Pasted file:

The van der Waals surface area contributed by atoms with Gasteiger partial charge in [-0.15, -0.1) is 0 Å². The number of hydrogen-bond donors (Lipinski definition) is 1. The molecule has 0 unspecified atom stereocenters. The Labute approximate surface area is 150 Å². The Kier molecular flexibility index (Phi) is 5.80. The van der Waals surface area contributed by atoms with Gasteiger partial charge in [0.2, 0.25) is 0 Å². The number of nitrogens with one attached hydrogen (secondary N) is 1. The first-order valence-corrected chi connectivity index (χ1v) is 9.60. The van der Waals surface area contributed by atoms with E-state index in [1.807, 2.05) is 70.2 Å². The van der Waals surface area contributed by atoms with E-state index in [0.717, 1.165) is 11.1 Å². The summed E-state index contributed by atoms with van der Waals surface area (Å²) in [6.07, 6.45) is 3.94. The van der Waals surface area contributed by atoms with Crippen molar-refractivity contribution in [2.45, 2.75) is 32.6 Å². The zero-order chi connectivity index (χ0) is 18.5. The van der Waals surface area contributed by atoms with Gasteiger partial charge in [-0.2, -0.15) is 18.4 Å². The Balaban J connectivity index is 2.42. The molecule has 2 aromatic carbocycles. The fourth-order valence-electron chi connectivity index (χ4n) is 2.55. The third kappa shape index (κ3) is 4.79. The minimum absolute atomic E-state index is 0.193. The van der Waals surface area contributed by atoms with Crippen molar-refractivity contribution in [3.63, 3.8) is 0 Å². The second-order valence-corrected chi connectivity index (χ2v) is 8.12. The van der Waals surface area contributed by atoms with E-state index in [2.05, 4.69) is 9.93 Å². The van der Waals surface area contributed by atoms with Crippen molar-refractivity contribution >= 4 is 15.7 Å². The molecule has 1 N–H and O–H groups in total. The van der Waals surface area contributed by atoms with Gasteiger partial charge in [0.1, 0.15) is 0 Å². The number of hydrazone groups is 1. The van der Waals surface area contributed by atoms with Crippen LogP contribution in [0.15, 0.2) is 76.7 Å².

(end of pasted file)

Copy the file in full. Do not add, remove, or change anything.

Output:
The van der Waals surface area contributed by atoms with Gasteiger partial charge in [-0.15, -0.1) is 0 Å². The number of hydrogen-bond donors (Lipinski definition) is 1. The molecule has 0 unspecified atom stereocenters. The Labute approximate surface area is 150 Å². The Kier molecular flexibility index (Phi) is 5.80. The van der Waals surface area contributed by atoms with Gasteiger partial charge in [0.2, 0.25) is 0 Å². The number of nitrogens with one attached hydrogen (secondary N) is 1. The first-order valence-corrected chi connectivity index (χ1v) is 9.60. The van der Waals surface area contributed by atoms with E-state index in [1.807, 2.05) is 70.2 Å². The van der Waals surface area contributed by atoms with E-state index in [0.717, 1.165) is 11.1 Å². The summed E-state index contributed by atoms with van der Waals surface area (Å²) in [6.07, 6.45) is 3.94. The van der Waals surface area contributed by atoms with Crippen molar-refractivity contribution in [2.45, 2.75) is 32.6 Å². The zero-order chi connectivity index (χ0) is 18.5. The van der Waals surface area contributed by atoms with Gasteiger partial charge in [-0.2, -0.15) is 18.4 Å². The Balaban J connectivity index is 2.42. The molecule has 2 aromatic carbocycles. The fourth-order valence-electron chi connectivity index (χ4n) is 2.55. The third kappa shape index (κ3) is 4.79. The minimum absolute atomic E-state index is 0.193. The van der Waals surface area contributed by atoms with Crippen molar-refractivity contribution in [3.63, 3.8) is 0 Å². The second-order valence-corrected chi connectivity index (χ2v) is 8.12. The van der Waals surface area contributed by atoms with E-state index in [2.05, 4.69) is 9.93 Å². The van der Waals surface area contributed by atoms with Crippen molar-refractivity contribution >= 4 is 15.7 Å². The molecule has 1 N–H and O–H groups in total. The van der Waals surface area contributed by atoms with Gasteiger partial charge in [0.1, 0.15) is 0 Å². The number of hydrazone groups is 1. The van der Waals surface area contributed by atoms with Crippen LogP contribution in [0.15, 0.2) is 76.7 Å².